by Emily Dickinson (1830 - 1886)

Nature, the gentlest mother
Language: English 
Available translation(s): CAT FRE GER ITA
Nature, the gentlest mother
Impatient of no child,
The feeblest or the waywardest, -
Her admonition mild

In forest and the hill
By traveller is heard,
Restraining rampant squirrel
Or too impetuous bird.

How fair her conversation,
A summer afternoon, -
Her household, her assembly;
And when the sun goes down

Her voice among the aisles
Incites the timid prayer
Of the minutest cricket,
The most unworthy flower.

When all the children sleep
She turns as long away
As will suffice to light her lamps;
Then, bending from the sky,

With infinite affection
And infiniter care,
Her golden finger on her lip,
Wills silence everywhere.

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Authorship

Musical settings (art songs, Lieder, mélodies, (etc.), choral pieces, and other vocal works set to this text), listed by composer (not necessarily exhaustive)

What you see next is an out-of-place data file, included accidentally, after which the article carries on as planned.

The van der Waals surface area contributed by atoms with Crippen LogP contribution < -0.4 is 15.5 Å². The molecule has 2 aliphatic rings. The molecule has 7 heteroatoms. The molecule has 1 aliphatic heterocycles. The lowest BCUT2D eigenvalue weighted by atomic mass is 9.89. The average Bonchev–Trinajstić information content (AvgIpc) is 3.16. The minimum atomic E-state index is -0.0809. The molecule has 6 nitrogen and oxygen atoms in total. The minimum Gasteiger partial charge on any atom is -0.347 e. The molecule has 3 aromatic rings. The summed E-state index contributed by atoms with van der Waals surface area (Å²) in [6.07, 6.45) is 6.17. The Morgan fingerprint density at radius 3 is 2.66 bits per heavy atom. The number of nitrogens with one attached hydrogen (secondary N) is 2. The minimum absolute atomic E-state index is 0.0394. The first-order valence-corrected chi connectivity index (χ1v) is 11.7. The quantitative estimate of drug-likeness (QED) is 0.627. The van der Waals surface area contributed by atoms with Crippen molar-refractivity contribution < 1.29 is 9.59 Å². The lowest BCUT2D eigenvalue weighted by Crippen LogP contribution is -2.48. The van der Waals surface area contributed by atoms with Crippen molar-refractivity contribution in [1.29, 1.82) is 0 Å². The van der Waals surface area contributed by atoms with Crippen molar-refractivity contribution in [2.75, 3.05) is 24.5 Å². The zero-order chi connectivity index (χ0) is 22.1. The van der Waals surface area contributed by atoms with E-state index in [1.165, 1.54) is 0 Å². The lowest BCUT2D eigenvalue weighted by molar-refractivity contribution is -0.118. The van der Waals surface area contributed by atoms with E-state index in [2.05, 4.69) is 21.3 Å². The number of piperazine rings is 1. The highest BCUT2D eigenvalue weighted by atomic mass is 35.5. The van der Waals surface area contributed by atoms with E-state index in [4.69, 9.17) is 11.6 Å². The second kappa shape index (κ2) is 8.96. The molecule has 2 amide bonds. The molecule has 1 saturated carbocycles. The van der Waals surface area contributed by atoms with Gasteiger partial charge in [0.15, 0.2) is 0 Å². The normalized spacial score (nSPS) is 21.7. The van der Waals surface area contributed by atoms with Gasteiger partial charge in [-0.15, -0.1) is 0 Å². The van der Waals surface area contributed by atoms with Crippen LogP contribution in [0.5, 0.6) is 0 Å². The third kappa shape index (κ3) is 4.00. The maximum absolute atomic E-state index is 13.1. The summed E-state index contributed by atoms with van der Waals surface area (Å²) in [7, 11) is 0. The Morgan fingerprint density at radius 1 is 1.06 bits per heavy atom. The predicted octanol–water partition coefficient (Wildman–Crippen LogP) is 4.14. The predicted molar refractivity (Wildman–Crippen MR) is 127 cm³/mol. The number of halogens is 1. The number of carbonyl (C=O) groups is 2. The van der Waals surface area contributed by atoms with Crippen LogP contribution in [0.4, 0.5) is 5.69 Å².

Available translations, adaptations, and transliterations (if applicable):

  • FRE French (Français) (Guy Laffaille) , title 1: "Nature, mère la plus gentille", copyright © 2008, (re)printed on this website with kind permission
  • GER German (Deutsch) (Bertram Kottmann) , copyright © 2013, (re)printed on this website with kind permission
  • ITA Italian (Italiano) (Ferdinando Albeggiani) , copyright © 2010, (re)printed on this website with kind permission
  • CAT Catalan (Català) (Salvador Pila) , title 1: "Natura, la mare més gentil", copyright © 2016, (re)printed on this website with kind permission


Researcher for this text: Ted Perry

Text added to the website between May 1995 and September 2003.
Last modified: 2014-06-16 10:01:26
Line count: 24
Word count: 105